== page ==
Apr 5, 2024 - Business

New celebrity must-have: An alcohol brand

Illustration of a cocktail with a star-shaped lime, pearls, and a boa

Illustration: Sarah Grillo/Axios

Kylie Jenner has a new vodka drink. So do Kate Upton, J.Lo and Jason Momoa. Dan Aykroyd already has a vodka brand, but just introduced ready-to-drink Cosmopolitans and espresso martinis.

Why it matters: In our star-soaked culture, it's not enough for a celebrity to have a cute pooch in their pocketbook — the accoutrement du jour is a signature brand of booze.

  • While the youngs have been turning away from alcohol and embracing faux booze, famous people and their social media accounts are making drinking stylish again.

Driving the news: From pretty cocktails in cute cans to manly spirits in hefty bottles, there's been an uncanny drumbeat of new alcohol products backed by boldface names.

  • The Kardashian/Jenner clan has the latest — Kylie's Sprinter vodka soda — which joins Kendall's 818 Tequila.
  • Tequila entrepreneurs include Kevin Hart, Dwayne Johnson and Eva Longoria.
  • Mezcal has attracted the likes of LeBron James, "Breaking Bad" actors Aaron Paul and Bryan Cranston, and "Real Housewives" star Erin Lichy.
  • Whiskey drinker? Choose from products backed by Michael Bublé, Steph Curry, Matthew McConaughey, the Brothers Osborne, Liev Schreiber and Jason Aldean, to name a few.
Kylie Jenner drinks from a can.
Kylie Jenner has introduced a vodka soda in four fruit-juice flavors called Sprinter. Photo: Zhong Lin.

Between the lines: Being a celeb has its vicissitudes, so a steady revenue stream from the $564 billion global alcohol market can smooth out whatever shortfalls Botox doesn't fill.

What they're saying: "Alcohol is an image industry," says Donna Hood Crecca, who leads the adult beverage practice at Technomic, a food-and-drink consultancy.

  • "It's a very crowded market, that's for sure."

By the numbers: By one count, there were more than 350 celebrity-affiliated alcohol brands in late 2022, up from fewer than 40 in 2018.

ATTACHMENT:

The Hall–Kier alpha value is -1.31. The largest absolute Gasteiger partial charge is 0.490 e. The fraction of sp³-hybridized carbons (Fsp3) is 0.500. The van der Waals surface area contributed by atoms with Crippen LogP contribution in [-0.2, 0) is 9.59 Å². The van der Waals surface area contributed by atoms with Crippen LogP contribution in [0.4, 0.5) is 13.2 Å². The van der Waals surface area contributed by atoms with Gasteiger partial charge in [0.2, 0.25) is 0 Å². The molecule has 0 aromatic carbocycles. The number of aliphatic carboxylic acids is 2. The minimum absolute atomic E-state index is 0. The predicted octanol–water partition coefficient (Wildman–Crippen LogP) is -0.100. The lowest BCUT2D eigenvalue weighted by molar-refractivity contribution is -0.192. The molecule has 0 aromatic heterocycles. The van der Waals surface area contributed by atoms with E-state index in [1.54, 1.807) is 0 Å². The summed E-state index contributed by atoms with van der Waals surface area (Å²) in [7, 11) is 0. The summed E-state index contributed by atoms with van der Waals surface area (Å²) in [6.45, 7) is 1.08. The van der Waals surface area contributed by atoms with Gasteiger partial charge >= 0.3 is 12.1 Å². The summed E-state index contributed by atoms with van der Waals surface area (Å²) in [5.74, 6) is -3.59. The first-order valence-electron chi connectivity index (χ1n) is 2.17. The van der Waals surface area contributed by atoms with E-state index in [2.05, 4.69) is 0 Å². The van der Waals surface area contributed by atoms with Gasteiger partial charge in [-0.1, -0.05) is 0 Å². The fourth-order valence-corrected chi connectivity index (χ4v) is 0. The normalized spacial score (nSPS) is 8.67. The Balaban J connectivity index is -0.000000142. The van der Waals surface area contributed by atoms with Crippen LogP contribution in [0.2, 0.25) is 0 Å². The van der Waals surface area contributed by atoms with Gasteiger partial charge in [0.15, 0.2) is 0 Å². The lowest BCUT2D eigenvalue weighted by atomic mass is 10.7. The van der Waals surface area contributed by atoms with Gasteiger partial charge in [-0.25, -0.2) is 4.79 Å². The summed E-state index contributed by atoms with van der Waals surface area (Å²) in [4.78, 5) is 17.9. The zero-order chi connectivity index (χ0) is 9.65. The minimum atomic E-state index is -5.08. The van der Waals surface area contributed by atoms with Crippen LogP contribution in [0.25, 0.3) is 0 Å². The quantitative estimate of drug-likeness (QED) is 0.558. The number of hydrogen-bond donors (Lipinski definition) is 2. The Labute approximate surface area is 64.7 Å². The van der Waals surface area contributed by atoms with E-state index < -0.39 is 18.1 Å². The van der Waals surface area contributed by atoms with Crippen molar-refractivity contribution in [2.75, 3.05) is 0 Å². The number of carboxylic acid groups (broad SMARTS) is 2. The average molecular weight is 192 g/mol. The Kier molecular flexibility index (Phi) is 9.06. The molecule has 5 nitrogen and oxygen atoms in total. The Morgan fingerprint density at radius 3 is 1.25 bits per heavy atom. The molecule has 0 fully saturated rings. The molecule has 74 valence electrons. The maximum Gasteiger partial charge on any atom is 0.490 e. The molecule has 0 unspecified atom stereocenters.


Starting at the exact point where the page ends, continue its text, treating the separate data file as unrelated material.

• Esquire has ranked 63 star-soaked liquor products, giving top nods to a bourbon from Peyton Manning and Andy Roddick, a Bolivian grape distillate from Steven Soderbergh and Ryan Reynolds' Aviation gin.
  • PEOPLE has a list of 72 products, from the usual suspects (Bethenny Frankel, Snoop Dogg, George Clooney and Rande Gerber) and numerous others (like Nick Jonas, 50 Cent and Ryan Seacrest).

Liquor stores have been publishing their own lists, the better to entice customers to buy celebrity brands.

  • Loved "The Vampire Diaries?" Maybe you'll enjoy sipping the "Brother's Bond," a bourbon backed by two of its hunky stars, Ian Somerhalder and Paul Wesley.
Two stars of "Vampire Diaries" stand holding bottles of their brand of bourbon.
Paul Wesley and Ian Somerhalder, who play on-screen brothers and describe themselves as off-screen besties, founded Brother's Bond bourbon. Here, they hoist it at a tony party in Aspen in January. Photo: Nick Tininenko/Getty Images for The Snow Lodge.

Where it stands: The popularity of food and drink on social media is clearly fueling the celebrity-backed alcohol craze.

  • "Social media is pretty huge for any kind of alcohol marketing," Hood Crecca says. "You think about Kylie Jenner — she can get the word out."

Friction point: Consumers may snap up products like Kylie's fruit-flavored Sprinter just to try them or look cool, but restaurant and bar owners are very picky about what they'll stock.

  • "The question they always have when they're presented with the new hot brand from the hot celebrity is, 'Was the liquid any good?'" Hood Crecca says. "Who's it going to appeal to?"

Zoom out: Overall, alcohol sales have been trending down, with consumers cutting back "as financial concerns grow and the cost-of-living crisis eats into their disposable incomes," per IWSR, which tracks the global alcoholic beverage market.

  • Beer and wine are on the outs — see ya later, spiked seltzer! — while spirits and "RTD" cocktails — ready-to-drink — are on an upswing.

Flashback: When Dan Aykroyd and artist John Alexander launched Crystal Head Vodka in 2008 — with its distinctive skull-shaped bottle — it was a watershed in celebrity-branded booze.

  • "That was one of the first ones that was recognized for being a unique and quality product," Hood Crecca said.

Yes, but: Celebrities have a habit of getting into trouble, potentially bringing down the corporate brands that quaff with them.

  • Just ask Diageo, the maker of Diddy-backed Ciroc vodka and DeLeón tequila, which parted ways with the rapper just before his latest troubles.
  • Other controversies have included booze brands from teetotaling celebs. (This one's for you, Blake Lively and your Betty Booze line.)

Fun fact: In the 1970s, President Jimmy Carter's black-sheep brother, Billy Carter, had a national brand of suds called Billy Beer.

The bottom line: Many of these brands are likely to be as ephemeral as the fame of the stars backing them.

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